Barrett Strong, Jr., the legendary composer, was born on February 5, 1941, in West Point, Mississippi, to Barrett Strong Sr. and Cloteal Gladney Strong. He grew up in Detroit, Michigan, after his parents relocated there. Vera Mar Cole, Carolyn Ward, Lessie Perry, and Ester Tyson were his siblings. Strong began studying piano as a teenager and graduated from Detroit’s Central High School in 1959.
Barrett Strong was the first singer to have a hit with Motown Records. His single “Money That’s What I Want” was released in 1960 on Tamla Records, a division of the Motown label, and reached number two on the Billboard R&B chart and number 23 on the pop chart.
It was Motown’s first million-selling single. Strong, who was 19 at the time, was listed as a co-writer on the song at first, but his name was later removed, leaving Motown executives Berry Gordy and Janie Bradford as the official writers. They claimed that his initial inclusion as the song’s composer was a clerical error.
Strong left Motown and Detroit in 1961 to work as a freelancer in New York, Philadelphia, and Chicago. During that year, Strong released “Seven Sins” for Atco Records. It failed to chart. The Dells’ 1965 single “Stay in My Corner” was co-produced by Strong. The song peaked at number 23 on the Billboard R&B Singles Chart.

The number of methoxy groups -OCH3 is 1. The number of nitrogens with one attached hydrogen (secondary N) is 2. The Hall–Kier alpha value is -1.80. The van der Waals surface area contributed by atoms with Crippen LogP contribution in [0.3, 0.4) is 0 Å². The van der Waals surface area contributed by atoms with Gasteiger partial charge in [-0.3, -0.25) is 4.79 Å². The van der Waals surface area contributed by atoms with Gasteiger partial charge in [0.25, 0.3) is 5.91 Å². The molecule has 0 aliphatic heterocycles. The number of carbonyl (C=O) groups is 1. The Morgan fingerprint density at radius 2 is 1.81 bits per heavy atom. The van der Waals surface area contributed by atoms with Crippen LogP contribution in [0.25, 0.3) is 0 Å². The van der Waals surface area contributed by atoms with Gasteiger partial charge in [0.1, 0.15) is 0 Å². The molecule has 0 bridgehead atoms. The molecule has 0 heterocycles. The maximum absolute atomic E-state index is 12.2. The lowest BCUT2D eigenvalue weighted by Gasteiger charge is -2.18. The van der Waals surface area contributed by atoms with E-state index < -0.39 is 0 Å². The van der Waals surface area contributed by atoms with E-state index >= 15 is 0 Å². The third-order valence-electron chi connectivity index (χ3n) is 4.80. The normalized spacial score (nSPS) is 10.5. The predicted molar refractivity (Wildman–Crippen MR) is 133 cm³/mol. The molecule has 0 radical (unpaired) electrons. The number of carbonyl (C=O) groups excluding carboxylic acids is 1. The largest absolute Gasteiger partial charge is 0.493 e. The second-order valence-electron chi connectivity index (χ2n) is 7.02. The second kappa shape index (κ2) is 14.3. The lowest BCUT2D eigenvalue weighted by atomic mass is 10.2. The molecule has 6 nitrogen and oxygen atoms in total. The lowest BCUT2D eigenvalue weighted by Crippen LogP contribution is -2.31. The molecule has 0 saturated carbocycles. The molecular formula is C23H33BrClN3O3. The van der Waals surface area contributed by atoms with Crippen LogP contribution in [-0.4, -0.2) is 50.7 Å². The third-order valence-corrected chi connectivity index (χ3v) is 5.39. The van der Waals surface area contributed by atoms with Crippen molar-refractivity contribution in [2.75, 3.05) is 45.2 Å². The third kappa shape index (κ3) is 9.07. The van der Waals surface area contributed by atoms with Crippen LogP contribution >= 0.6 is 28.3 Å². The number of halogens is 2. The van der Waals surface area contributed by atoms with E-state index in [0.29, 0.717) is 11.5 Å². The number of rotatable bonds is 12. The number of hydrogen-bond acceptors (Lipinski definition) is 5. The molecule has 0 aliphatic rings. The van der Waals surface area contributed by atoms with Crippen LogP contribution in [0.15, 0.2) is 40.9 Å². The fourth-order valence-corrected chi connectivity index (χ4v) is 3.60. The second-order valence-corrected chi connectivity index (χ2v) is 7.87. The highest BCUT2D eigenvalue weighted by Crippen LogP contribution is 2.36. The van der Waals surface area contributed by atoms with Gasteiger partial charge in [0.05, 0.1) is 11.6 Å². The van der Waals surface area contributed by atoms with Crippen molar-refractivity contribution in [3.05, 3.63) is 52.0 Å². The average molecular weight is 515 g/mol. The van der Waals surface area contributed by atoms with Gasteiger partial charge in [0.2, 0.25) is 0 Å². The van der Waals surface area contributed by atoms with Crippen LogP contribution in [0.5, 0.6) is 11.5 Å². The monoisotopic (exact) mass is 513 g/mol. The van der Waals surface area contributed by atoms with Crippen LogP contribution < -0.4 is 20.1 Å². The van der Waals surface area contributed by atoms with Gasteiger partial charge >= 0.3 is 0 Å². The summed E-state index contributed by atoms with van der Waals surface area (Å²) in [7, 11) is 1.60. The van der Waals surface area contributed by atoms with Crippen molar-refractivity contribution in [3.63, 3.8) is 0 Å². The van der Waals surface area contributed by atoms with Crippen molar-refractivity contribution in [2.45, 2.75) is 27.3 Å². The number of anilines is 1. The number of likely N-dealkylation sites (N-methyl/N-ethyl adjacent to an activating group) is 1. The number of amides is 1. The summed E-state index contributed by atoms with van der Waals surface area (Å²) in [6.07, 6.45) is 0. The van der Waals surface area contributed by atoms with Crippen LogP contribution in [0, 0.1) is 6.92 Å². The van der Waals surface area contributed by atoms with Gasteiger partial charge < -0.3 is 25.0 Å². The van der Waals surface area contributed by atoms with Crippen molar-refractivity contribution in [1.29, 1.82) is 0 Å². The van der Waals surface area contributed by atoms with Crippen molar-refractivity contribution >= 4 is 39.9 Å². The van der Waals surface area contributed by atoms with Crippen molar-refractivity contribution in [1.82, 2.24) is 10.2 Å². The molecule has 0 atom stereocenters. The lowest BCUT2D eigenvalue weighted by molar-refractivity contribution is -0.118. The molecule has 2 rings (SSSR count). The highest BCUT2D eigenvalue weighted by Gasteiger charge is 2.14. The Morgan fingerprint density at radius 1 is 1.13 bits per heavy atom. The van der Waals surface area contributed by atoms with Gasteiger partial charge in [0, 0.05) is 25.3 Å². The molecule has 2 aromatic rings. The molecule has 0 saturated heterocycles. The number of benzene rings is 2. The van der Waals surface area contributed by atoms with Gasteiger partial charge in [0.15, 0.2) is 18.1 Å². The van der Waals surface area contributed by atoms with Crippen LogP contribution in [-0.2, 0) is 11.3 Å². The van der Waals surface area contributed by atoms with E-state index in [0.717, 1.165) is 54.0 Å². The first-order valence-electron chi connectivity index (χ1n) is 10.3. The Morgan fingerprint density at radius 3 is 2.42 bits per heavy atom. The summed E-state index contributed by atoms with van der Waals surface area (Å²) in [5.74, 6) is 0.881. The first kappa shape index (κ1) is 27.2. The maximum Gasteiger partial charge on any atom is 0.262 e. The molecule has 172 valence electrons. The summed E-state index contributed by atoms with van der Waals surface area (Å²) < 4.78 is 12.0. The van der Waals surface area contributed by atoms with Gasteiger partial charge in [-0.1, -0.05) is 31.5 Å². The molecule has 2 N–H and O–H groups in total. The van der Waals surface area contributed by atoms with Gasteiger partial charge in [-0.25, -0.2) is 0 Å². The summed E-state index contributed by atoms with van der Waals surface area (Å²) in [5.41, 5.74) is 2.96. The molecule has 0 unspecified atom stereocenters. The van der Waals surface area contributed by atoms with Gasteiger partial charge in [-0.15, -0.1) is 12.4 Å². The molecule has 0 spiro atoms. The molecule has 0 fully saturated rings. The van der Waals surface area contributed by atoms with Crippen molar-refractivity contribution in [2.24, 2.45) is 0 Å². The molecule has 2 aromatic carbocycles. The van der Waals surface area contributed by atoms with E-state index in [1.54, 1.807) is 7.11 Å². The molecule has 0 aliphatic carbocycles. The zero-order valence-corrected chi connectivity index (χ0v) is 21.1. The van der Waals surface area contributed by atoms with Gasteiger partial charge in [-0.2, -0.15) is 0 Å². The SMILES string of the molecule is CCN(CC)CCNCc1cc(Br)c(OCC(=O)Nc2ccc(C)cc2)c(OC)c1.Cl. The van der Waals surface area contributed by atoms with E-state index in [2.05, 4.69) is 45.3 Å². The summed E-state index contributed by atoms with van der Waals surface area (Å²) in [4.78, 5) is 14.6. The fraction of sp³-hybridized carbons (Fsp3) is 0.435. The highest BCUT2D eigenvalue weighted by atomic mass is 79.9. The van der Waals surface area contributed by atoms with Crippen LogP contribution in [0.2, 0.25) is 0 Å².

By 1968, Strong had returned to Motown and co-wrote many songs for the label, including “I Wish It Would Rain” for the Temptations and “I Heard It Through the Grapevine,” which was first performed by Gladys Knight and the Pips and later by Marvin Gaye. He wrote “Too Busy Thinking About My Baby” for Gaye in 1969.
Against the backdrop of protests against the ongoing Vietnam War, Strong co-wrote Motown’s most successful protest song, “War,” which Edwin Starr released in 1970. The single peaked at number one on the Billboard Hot 100 chart and sold over a million copies.
The following year (1971), he co-produced the Temptations’ single “Just My Imagination Running Away With Me” with Norman Whitfield. It peaked at number one on the Billboard Hot 100. He also won the NAACP Image Award for Outstanding Composer.
Strong won Best R&B Song at the 14th Annual Grammy Awards in 1972 for his composition “Papa Was a Rollin’ Stone.” Strong left Motown once more to sign with Capitol Records.
He returned to the studio as a singer in 1975 and released the album Stronghold, which peaked at number 47 on the Billboard Black Albums chart. He continued to write songs until 1988, when he wrote “You Can Depend on Me,” which appeared on the Dells’ album The Second Time.
Barrett Strong was inducted into the Songwriters Hall of Fame in 2004. While his performing career never advanced beyond the success of his hit “Money That’s What I Want,” he became a sought-after composer and lyricist who helped Motown become the leading black-owned record label of the twentieth century.